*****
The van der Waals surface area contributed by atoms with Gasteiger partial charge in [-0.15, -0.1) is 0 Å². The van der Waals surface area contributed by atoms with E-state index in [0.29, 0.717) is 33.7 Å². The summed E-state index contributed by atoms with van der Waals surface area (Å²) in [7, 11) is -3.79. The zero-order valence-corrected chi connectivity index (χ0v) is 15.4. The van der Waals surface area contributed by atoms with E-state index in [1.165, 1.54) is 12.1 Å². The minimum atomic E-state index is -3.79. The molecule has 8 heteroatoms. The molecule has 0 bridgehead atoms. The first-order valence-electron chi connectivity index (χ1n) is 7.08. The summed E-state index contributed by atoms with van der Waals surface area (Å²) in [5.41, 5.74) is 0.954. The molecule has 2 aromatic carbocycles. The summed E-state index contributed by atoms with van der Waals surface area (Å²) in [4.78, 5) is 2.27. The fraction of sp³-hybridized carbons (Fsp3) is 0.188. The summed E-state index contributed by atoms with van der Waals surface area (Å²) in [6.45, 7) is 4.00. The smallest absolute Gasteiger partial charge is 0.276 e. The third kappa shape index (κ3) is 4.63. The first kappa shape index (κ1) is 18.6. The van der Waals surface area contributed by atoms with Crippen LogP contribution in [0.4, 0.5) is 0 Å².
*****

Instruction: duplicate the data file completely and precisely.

The van der Waals surface area contributed by atoms with Gasteiger partial charge in [-0.15, -0.1) is 0 Å². The van der Waals surface area contributed by atoms with E-state index in [0.29, 0.717) is 33.7 Å². The summed E-state index contributed by atoms with van der Waals surface area (Å²) in [7, 11) is -3.79. The zero-order valence-corrected chi connectivity index (χ0v) is 15.4. The van der Waals surface area contributed by atoms with E-state index in [1.165, 1.54) is 12.1 Å². The minimum atomic E-state index is -3.79. The molecule has 8 heteroatoms. The molecule has 0 bridgehead atoms. The first-order valence-electron chi connectivity index (χ1n) is 7.08. The summed E-state index contributed by atoms with van der Waals surface area (Å²) in [5.41, 5.74) is 0.954. The molecule has 2 aromatic carbocycles. The summed E-state index contributed by atoms with van der Waals surface area (Å²) in [4.78, 5) is 2.27. The fraction of sp³-hybridized carbons (Fsp3) is 0.188. The summed E-state index contributed by atoms with van der Waals surface area (Å²) in [6.45, 7) is 4.00. The smallest absolute Gasteiger partial charge is 0.276 e. The third kappa shape index (κ3) is 4.63. The first kappa shape index (κ1) is 18.6. The van der Waals surface area contributed by atoms with Crippen LogP contribution in [0.4, 0.5) is 0 Å².